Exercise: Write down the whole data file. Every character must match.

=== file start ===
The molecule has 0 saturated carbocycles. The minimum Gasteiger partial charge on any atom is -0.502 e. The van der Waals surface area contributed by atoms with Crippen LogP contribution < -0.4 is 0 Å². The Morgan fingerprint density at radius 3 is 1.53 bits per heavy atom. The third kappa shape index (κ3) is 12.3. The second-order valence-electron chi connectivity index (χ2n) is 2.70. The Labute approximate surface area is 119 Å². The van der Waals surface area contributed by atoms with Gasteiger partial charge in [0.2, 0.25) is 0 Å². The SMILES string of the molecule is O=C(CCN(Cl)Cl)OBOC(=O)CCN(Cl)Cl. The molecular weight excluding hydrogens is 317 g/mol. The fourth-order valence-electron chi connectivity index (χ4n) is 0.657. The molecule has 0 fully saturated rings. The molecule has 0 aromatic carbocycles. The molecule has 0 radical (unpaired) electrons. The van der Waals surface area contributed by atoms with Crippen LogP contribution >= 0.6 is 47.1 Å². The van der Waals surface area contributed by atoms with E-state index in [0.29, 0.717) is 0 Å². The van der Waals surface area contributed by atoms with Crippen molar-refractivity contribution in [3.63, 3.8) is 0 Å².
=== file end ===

The molecule has 0 saturated carbocycles. The minimum Gasteiger partial charge on any atom is -0.502 e. The van der Waals surface area contributed by atoms with Crippen LogP contribution < -0.4 is 0 Å². The Morgan fingerprint density at radius 3 is 1.53 bits per heavy atom. The third kappa shape index (κ3) is 12.3. The second-order valence-electron chi connectivity index (χ2n) is 2.70. The Labute approximate surface area is 119 Å². The van der Waals surface area contributed by atoms with Gasteiger partial charge in [0.2, 0.25) is 0 Å². The SMILES string of the molecule is O=C(CCN(Cl)Cl)OBOC(=O)CCN(Cl)Cl. The molecular weight excluding hydrogens is 317 g/mol. The fourth-order valence-electron chi connectivity index (χ4n) is 0.657. The molecule has 0 fully saturated rings. The molecule has 0 aromatic carbocycles. The molecule has 0 radical (unpaired) electrons. The van der Waals surface area contributed by atoms with Crippen LogP contribution >= 0.6 is 47.1 Å². The van der Waals surface area contributed by atoms with E-state index in [0.29, 0.717) is 0 Å². The van der Waals surface area contributed by atoms with Crippen molar-refractivity contribution in [3.63, 3.8) is 0 Å².